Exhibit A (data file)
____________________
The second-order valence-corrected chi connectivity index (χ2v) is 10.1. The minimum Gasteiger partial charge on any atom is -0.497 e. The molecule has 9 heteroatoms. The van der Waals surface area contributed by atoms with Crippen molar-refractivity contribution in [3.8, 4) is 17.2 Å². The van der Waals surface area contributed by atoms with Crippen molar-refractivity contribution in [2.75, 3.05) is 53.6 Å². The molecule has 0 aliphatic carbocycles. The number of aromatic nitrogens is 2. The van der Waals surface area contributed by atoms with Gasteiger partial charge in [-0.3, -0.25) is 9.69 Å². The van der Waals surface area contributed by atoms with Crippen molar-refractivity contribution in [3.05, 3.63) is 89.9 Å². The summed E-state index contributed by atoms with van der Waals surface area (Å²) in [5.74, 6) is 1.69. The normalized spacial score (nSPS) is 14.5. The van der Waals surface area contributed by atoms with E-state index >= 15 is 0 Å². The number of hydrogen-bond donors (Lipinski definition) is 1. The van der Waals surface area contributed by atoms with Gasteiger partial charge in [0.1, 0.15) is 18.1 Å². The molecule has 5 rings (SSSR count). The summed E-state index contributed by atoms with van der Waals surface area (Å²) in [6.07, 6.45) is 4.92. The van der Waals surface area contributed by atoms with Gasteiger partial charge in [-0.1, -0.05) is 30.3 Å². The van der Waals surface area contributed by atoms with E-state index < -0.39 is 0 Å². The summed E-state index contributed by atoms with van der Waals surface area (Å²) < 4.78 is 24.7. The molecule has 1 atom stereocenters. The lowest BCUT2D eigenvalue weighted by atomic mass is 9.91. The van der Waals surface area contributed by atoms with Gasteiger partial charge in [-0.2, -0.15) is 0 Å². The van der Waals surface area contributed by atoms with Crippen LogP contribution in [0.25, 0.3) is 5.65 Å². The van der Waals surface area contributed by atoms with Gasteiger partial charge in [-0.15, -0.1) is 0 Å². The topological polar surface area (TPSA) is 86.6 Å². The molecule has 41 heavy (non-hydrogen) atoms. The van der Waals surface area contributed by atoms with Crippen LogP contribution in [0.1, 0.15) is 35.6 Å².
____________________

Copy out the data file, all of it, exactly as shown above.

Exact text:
The second-order valence-corrected chi connectivity index (χ2v) is 10.1. The minimum Gasteiger partial charge on any atom is -0.497 e. The molecule has 9 heteroatoms. The van der Waals surface area contributed by atoms with Crippen molar-refractivity contribution in [3.8, 4) is 17.2 Å². The van der Waals surface area contributed by atoms with Crippen molar-refractivity contribution in [2.75, 3.05) is 53.6 Å². The molecule has 0 aliphatic carbocycles. The number of aromatic nitrogens is 2. The van der Waals surface area contributed by atoms with Gasteiger partial charge in [-0.3, -0.25) is 9.69 Å². The van der Waals surface area contributed by atoms with Crippen molar-refractivity contribution in [3.05, 3.63) is 89.9 Å². The summed E-state index contributed by atoms with van der Waals surface area (Å²) in [5.74, 6) is 1.69. The normalized spacial score (nSPS) is 14.5. The van der Waals surface area contributed by atoms with E-state index >= 15 is 0 Å². The number of hydrogen-bond donors (Lipinski definition) is 1. The van der Waals surface area contributed by atoms with Gasteiger partial charge in [0.1, 0.15) is 18.1 Å². The molecule has 5 rings (SSSR count). The summed E-state index contributed by atoms with van der Waals surface area (Å²) in [6.07, 6.45) is 4.92. The van der Waals surface area contributed by atoms with Gasteiger partial charge in [-0.1, -0.05) is 30.3 Å². The van der Waals surface area contributed by atoms with E-state index < -0.39 is 0 Å². The summed E-state index contributed by atoms with van der Waals surface area (Å²) < 4.78 is 24.7. The molecule has 1 atom stereocenters. The lowest BCUT2D eigenvalue weighted by atomic mass is 9.91. The van der Waals surface area contributed by atoms with Gasteiger partial charge in [-0.2, -0.15) is 0 Å². The van der Waals surface area contributed by atoms with Crippen LogP contribution in [0.25, 0.3) is 5.65 Å². The van der Waals surface area contributed by atoms with Gasteiger partial charge in [-0.15, -0.1) is 0 Å². The topological polar surface area (TPSA) is 86.6 Å². The molecule has 41 heavy (non-hydrogen) atoms. The van der Waals surface area contributed by atoms with Crippen LogP contribution in [0.1, 0.15) is 35.6 Å².